Look to AgriGro® for Help

AgriGro’s Turf Formula® mixed with SuperCal® Calcium forms a powerful bio-enhanced calcium that increases the soil’s native microorganisms by 3,400% in 24 hours and 5,000% in 72 hours.

This speeds up the breakdown from plant tissue to nutrients and helps to build soil structure. In addition, plant root mass increases in number and depth. It also helps with more efficient photosynthesis, increases fluid and nutrient uptake and improves plant health.

If you are planting seed, SeedMaxx® from AgriGro’s Crops line helps with seed germination and helps seedlings to establish a more even emergence and root well. You can’t go wrong with these well proven products.

Call today for a free soil analysis to determine exactly what your turf needs. 

Russ James
AgriGro Turf Specialist

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Sports Field Maintenance

Everyone loves a beautiful green lawn. Whether it is a sports field or an immaculate lawn, both are built on similar principles. However, sports field managers understand the high expectations placed on them. They must produce and maintain a quality playing field that can handle tremendous abuse without sacrificing appearance or quality. They perform their job with little or no fanfare working when no one is present. Most players will come and go and never know their name or the hard work that went into making a great playing field. If they do a terrible job, however, everyone will know their name.

Winning The Turf War

In suburban and high population areas, quality sports fields are especially necessary for sports of all ages. Championships are won and lost on sports fields across the country. Sports teams spend hours on end running back and forth across the field and turf managers must have the knowledge to counter all the activity on the grass to keep it looking good all season long. It’s a battle dealing with sports turf management simply from the usage aspect, but problems of compaction, disease and poor drainage as well need to be met and fixed before major damage occurs. Therefore, what goes into sports field management is vitally important.

The Best Turf Grass Types for Your Climate 

Not all grasses can handle the demands placed on it by organized sports, therefore grass types are important. Some grasses are better designed to handle the heavy traffic and the type you choose depends largely on where you live.

Cool Season Grass:

In the Transition Zone and the Northern United States, cool season grass will work best although the Transition Zone is a tricky area and is considered the most difficult place in the U.S. to grow quality turf.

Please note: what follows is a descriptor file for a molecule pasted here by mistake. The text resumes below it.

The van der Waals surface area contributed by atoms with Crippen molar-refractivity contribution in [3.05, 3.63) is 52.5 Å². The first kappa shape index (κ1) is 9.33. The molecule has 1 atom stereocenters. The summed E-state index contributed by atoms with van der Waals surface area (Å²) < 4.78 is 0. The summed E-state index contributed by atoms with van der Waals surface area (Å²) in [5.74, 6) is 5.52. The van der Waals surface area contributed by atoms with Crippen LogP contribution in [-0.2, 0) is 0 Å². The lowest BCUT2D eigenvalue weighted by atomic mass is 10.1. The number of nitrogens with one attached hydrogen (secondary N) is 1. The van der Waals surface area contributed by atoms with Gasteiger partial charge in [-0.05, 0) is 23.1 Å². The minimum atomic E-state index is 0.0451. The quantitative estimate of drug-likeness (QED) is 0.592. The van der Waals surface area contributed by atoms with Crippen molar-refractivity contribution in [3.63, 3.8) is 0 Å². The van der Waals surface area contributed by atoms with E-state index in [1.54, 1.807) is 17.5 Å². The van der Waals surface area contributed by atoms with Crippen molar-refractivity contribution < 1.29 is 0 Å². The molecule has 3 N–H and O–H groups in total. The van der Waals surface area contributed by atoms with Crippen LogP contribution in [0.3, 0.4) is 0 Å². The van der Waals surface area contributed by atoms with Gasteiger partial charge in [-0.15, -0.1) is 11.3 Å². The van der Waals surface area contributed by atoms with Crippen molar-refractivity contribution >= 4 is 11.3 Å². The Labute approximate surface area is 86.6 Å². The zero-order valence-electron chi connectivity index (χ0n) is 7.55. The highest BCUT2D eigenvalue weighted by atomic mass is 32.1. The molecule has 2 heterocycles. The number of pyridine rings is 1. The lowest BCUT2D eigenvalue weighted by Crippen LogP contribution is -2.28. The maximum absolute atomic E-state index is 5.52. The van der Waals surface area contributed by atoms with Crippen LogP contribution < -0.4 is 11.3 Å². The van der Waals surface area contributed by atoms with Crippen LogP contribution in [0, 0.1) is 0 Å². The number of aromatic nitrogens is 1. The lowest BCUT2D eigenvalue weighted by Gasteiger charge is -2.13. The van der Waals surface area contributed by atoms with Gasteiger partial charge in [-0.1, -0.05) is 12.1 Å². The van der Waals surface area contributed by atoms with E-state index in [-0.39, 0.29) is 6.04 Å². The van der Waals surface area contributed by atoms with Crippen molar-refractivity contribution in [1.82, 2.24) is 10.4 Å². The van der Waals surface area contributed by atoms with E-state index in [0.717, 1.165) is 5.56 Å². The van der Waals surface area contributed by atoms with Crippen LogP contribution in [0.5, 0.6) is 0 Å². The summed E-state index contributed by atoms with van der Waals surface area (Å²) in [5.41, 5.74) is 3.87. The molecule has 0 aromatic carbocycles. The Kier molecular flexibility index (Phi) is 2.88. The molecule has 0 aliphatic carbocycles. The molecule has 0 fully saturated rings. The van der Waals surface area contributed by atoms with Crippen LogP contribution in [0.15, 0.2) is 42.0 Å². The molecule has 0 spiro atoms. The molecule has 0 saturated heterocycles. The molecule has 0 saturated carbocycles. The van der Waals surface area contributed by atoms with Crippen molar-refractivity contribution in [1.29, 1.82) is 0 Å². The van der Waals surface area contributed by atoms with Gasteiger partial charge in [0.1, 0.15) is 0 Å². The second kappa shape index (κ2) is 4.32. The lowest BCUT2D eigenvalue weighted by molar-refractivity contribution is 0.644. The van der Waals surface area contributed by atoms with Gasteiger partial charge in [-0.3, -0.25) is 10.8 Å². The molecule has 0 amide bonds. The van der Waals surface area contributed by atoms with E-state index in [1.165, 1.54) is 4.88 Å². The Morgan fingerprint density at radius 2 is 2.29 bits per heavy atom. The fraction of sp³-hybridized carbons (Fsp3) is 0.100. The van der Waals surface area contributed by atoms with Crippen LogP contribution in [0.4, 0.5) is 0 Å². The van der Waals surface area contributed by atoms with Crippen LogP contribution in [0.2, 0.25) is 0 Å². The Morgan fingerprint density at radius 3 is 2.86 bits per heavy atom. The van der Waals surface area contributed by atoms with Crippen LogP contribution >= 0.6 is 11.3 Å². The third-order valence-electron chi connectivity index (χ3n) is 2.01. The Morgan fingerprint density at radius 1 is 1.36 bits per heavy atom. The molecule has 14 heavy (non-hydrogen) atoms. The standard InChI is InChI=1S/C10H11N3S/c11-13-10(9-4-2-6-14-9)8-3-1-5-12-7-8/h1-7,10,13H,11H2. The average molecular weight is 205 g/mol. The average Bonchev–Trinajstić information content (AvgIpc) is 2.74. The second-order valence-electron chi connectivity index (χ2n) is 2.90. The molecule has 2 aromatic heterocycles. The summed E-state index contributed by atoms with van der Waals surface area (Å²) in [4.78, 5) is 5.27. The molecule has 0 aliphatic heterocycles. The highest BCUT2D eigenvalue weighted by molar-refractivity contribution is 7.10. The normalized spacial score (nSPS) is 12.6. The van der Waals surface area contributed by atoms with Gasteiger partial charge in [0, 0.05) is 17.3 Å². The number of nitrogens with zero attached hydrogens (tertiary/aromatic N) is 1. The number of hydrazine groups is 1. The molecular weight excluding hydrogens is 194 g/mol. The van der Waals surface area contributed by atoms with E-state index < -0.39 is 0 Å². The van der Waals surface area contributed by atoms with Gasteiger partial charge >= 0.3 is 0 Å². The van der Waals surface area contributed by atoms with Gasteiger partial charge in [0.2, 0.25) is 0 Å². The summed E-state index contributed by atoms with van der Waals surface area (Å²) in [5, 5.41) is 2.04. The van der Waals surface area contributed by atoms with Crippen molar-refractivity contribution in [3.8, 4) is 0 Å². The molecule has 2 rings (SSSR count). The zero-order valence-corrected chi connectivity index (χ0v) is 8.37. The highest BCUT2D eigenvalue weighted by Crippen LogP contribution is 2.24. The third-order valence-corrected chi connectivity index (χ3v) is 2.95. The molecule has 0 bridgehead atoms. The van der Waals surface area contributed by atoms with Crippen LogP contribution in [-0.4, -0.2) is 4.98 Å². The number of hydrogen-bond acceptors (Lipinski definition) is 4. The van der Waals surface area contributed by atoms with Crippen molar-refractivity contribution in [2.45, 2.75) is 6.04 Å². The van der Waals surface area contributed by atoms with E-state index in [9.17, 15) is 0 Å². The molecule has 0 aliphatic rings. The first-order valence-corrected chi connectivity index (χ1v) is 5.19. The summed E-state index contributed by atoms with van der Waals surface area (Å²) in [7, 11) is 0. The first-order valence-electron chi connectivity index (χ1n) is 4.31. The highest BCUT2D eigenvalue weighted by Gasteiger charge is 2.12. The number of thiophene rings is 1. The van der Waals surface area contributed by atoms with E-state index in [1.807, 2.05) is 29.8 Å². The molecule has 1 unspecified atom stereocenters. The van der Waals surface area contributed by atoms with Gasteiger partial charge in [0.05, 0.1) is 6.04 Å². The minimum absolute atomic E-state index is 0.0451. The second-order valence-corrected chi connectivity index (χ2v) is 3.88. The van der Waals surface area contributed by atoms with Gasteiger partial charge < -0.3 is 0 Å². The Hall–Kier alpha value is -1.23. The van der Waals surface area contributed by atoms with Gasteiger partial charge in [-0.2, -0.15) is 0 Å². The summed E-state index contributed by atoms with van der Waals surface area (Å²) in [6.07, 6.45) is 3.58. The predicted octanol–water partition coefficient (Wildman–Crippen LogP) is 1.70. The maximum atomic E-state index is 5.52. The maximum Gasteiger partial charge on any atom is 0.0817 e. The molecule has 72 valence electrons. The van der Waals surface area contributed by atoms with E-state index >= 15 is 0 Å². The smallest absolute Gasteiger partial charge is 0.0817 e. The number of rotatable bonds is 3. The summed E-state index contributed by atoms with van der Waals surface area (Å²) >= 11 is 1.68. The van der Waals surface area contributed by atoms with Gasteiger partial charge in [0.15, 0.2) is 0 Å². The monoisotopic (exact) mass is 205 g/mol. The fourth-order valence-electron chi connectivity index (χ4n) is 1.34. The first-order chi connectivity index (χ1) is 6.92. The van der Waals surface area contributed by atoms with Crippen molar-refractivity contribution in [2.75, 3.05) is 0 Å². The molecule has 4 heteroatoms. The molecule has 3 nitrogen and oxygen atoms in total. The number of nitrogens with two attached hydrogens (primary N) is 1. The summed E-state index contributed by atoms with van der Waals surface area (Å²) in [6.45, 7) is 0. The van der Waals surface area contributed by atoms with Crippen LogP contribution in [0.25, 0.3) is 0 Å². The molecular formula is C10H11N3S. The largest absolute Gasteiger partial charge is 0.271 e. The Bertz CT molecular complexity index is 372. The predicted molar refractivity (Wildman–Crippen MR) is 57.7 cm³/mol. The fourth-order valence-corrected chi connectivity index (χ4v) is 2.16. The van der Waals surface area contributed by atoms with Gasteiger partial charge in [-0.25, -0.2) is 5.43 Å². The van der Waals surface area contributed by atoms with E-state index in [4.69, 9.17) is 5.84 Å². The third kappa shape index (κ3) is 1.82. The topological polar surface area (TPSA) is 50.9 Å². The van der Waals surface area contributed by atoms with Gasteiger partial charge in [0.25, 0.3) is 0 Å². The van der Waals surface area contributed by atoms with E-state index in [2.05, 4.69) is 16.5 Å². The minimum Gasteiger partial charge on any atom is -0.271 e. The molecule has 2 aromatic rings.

When cool season grasses are preferred, Kentucky Bluegrass is often mixed with Perennial RyeGrass or Turf Type Tall Fescue (TTTF) on a sports field. Kentucky Bluegrass works well in this scenario because it will handle the traffic demands and will produce runners that will help “heal” or fill in the damaged spots.

Perennial Ryegrass cannot take the cold weather in the Northern United States, therefore, is best suited for the transition zone. Although Perennial Ryegrass is often used, TTTF can handle heavy traffic pressure better. Kentucky Bluegrass can be used as a stand alone grass in the Northern States.

In the Transition Zone, which covers about half of the central United States, cool season grasses are also preferred. Turf Type Tall Fescue has better cold tolerance than Perennial Ryegrass,  so TTTF is most often used where winter temperatures can still drop near zero or below.

Warm Season Grass:

If you live in the Southern United States, warm season grass will be best. Bermudagrass is the favored grass and is generally a stand alone grass. Although Annual Ryegrass is often spread over dormant Bermudagrass just before the sports season has ended. Bermudagrass has the ability to…

  • heal itself when damaged
  • grow quickly in summer
  • take a lot of traffic
  • and look great

There are many different improved varieties of Bermudagrass that are preferred over the common varieties due to their problems with cold weather damage, disease and slow growth.

Zoysia, another great warm season grass, can handle the stress of heavy traffic well but it grows and spreads too slowly for sports turf so it is better used as a fairway grass.

Taking Soil Composite Into Account 

In most cases, when constructing  community sports fields, the materials used will often depend  on how much money is allocated for construction and maintenance. Due to money constraints, construction crews frequently use the existing soil at that location. This can be the beginning of problems down the road.  One such common problem if the soil is a clay composite, is compaction and poor drainage.